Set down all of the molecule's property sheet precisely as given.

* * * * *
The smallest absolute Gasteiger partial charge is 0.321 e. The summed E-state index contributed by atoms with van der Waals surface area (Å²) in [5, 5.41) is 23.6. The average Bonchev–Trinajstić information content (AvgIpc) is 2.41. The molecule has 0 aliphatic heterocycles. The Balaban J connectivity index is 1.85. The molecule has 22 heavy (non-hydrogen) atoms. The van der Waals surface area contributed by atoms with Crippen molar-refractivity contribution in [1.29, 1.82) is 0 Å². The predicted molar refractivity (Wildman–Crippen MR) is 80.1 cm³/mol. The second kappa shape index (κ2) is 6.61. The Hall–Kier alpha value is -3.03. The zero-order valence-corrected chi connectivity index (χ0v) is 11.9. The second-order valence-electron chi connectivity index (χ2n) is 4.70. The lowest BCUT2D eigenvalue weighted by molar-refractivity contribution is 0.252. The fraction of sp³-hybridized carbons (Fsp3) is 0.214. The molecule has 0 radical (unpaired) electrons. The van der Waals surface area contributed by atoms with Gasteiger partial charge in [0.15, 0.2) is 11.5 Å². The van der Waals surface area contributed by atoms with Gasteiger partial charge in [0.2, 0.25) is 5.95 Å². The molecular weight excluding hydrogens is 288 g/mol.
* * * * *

The smallest absolute Gasteiger partial charge is 0.321 e. The summed E-state index contributed by atoms with van der Waals surface area (Å²) in [5, 5.41) is 23.6. The average Bonchev–Trinajstić information content (AvgIpc) is 2.41. The molecule has 0 aliphatic heterocycles. The Balaban J connectivity index is 1.85. The molecule has 22 heavy (non-hydrogen) atoms. The van der Waals surface area contributed by atoms with Crippen molar-refractivity contribution in [1.29, 1.82) is 0 Å². The predicted molar refractivity (Wildman–Crippen MR) is 80.1 cm³/mol. The second kappa shape index (κ2) is 6.61. The Hall–Kier alpha value is -3.03. The zero-order valence-corrected chi connectivity index (χ0v) is 11.9. The second-order valence-electron chi connectivity index (χ2n) is 4.70. The lowest BCUT2D eigenvalue weighted by molar-refractivity contribution is 0.252. The fraction of sp³-hybridized carbons (Fsp3) is 0.214. The molecule has 0 radical (unpaired) electrons. The van der Waals surface area contributed by atoms with Gasteiger partial charge in [0.15, 0.2) is 11.5 Å². The van der Waals surface area contributed by atoms with Gasteiger partial charge in [0.2, 0.25) is 5.95 Å². The molecular weight excluding hydrogens is 288 g/mol.